June 21, 2024
P.O.Box 613ER Gombilla House, Lamashegu Market, Tamale, Northern Region

Prospectus, other expenses by parents outweigh cost under free SHS – Report

A study conducted by African Education Watch, an educational civil society organisation, has revealed that prospectus and other expenses by parents outweigh the cost incurred by the government under the free Senior High School programme.

The report observed that the government’s average spending per student for boarding schools was GHS 1,147 and 1,107 for day students.

The report said parents spent GHS 2, 477 on prospectus for their wards in the boarding schools and spent an extra amount of GHS 4, 000 to buy other personal items, including perfume, detergents, and sanitary pads, in the 2021–2022 academic year.

Mr. Divine Kpe, Senior Programmes Officer, African Education Watch, made the presentation during a conference on education financing in Accra.

The report was on the topic “The Financial Burden of the Free SHS Policy and Implications for Equitable Access to Education.”.

The cost borne by the government was analysed using free SHS budgetary allocations and expenditures obtained from the Ministry of Education, Ministry of Finance, and Parliament for the period 2017–18 to 2022–23 academic years.

The cost to parents was analysed using historical prices of prospectus items from the Ghana Statistical Service.

According to the report, the prices of the prospectus increased by 38 per cent from a percentage of 36 during the initial implementation stage of the policy.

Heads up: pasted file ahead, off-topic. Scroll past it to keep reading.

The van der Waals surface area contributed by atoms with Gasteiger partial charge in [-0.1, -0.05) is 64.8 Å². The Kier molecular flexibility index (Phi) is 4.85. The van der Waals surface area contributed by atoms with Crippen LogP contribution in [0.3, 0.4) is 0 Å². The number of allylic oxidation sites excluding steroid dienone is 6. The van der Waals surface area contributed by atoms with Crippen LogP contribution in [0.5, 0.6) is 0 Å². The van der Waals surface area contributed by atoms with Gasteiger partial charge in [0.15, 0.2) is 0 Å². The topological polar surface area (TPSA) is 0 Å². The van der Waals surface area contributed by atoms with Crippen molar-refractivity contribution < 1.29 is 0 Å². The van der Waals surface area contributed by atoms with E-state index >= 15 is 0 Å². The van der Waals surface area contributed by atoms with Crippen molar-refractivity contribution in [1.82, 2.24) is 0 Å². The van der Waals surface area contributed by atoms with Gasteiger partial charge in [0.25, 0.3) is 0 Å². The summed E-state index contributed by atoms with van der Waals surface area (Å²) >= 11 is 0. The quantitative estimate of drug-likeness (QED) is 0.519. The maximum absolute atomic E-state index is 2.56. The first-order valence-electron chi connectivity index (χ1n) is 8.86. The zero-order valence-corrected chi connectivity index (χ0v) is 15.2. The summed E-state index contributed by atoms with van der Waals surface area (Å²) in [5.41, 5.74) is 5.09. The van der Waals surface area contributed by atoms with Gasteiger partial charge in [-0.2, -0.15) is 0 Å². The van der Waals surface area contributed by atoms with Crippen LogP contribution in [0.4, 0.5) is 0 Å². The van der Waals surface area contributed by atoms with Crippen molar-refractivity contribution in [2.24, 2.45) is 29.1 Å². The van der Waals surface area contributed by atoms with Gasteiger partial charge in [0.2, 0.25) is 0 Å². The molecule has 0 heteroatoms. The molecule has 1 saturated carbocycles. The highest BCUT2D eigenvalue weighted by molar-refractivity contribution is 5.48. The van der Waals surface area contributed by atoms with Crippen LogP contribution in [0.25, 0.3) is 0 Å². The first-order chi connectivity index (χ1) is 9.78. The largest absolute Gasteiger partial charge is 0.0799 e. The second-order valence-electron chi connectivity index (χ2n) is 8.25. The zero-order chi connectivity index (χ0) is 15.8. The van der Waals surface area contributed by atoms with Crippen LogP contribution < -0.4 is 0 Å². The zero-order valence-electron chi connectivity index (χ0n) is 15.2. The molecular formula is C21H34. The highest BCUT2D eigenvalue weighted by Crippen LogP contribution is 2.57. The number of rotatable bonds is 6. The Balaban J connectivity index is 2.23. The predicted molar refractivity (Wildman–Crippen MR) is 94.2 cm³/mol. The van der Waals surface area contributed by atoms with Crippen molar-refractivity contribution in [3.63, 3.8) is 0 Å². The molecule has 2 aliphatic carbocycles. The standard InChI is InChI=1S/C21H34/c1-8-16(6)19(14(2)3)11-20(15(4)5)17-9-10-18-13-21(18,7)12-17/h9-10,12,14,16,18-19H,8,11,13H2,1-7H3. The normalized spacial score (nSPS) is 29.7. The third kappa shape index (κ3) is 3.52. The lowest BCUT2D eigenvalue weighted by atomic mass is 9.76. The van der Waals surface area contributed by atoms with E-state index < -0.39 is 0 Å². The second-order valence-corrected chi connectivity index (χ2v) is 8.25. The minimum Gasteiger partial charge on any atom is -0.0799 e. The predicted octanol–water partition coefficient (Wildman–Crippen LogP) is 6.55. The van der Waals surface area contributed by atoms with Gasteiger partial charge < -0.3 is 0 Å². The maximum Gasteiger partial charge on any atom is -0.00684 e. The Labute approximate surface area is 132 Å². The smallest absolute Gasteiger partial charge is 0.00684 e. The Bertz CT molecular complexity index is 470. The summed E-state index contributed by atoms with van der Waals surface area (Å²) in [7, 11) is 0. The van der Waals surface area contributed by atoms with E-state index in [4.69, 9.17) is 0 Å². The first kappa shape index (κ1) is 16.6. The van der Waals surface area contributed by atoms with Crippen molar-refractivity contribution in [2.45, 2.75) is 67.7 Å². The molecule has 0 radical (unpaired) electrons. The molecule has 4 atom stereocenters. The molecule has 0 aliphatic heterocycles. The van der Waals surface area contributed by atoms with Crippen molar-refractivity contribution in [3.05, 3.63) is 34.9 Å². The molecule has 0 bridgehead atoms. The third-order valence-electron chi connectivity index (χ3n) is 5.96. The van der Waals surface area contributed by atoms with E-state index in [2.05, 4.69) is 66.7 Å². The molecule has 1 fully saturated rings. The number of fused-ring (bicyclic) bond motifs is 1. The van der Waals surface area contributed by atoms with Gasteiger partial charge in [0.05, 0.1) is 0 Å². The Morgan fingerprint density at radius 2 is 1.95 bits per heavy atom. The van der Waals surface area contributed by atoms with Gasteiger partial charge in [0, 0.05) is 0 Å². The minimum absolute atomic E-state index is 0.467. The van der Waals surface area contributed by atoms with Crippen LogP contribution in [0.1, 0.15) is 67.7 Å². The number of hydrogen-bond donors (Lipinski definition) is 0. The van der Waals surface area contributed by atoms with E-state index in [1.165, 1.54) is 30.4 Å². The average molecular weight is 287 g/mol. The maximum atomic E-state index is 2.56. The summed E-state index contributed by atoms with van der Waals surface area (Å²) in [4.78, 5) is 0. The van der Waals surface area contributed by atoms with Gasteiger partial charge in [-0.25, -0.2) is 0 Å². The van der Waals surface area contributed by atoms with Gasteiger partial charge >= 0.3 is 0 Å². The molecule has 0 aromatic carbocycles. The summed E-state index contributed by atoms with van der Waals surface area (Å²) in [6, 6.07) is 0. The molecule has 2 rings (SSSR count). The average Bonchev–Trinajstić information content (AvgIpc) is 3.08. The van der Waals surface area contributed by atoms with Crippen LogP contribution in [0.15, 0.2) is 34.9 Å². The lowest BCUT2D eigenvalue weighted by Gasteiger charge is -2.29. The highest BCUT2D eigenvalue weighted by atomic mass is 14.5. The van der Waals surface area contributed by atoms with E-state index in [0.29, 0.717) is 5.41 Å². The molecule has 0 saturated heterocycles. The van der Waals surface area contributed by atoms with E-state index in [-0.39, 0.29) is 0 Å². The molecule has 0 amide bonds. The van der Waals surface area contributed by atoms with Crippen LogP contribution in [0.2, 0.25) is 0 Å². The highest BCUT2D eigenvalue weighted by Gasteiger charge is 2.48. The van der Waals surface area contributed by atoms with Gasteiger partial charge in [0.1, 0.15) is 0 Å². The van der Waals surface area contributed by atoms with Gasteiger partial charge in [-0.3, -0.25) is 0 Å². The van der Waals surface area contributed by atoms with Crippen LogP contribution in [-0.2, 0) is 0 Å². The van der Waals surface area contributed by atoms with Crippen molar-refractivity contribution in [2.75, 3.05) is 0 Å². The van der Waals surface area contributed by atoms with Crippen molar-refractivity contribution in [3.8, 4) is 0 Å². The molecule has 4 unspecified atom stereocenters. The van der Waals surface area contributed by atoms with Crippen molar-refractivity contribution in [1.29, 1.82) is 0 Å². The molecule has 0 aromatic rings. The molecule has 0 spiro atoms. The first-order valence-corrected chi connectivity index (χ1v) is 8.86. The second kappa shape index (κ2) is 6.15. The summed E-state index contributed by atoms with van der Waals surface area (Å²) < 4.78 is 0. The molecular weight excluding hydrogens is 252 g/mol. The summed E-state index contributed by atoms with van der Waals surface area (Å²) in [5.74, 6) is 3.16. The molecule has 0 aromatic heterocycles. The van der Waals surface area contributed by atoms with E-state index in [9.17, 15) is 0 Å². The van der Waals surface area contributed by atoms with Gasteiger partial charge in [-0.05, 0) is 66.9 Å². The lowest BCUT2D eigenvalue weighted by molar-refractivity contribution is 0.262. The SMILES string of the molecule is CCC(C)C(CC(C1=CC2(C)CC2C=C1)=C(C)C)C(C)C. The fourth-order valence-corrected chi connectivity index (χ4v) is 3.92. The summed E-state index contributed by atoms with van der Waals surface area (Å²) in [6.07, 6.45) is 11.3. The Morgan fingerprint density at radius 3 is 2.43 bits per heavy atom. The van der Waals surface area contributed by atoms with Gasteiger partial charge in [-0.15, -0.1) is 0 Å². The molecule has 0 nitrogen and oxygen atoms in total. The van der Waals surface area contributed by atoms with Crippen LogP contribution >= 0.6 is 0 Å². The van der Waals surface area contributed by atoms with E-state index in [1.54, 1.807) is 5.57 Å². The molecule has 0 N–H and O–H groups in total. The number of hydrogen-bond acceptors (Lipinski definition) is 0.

Mr Kpe stated that parents of continuing-day students reported spending an average of GH¢4,400 annually on their children’s education, with transportation constituting 40 per cent, breakfast of 50 per cent, and 10 per cent on books.

The report also revealed that parents of day students spent GHC5,507 inclusive of prospectus costs, which outweighed the government’s spending of GHS1,107.

The report revealed that financial constraints contributed to a 15 per cent failure of candidates to honour their admission in the 2022–2023 academic year.

It attributed the failure to honour admission to the high cost of the prospectus and other education materials.

To minimise the cost burden of the prospectus, the report recommended that, in the medium to long term, the Ministry of Education must develop and implement a strategy to focus on children from the poorest households using data from the LEAP programme.

That, the report revealed, would enable the government to spend more to cover the full cost of secondary education for students from lower-income households.

The report recommended that the Ministry of Finance improve the disbursement of funds under the policy in line with the objectives, implementation arrangements, and cash flow projections.

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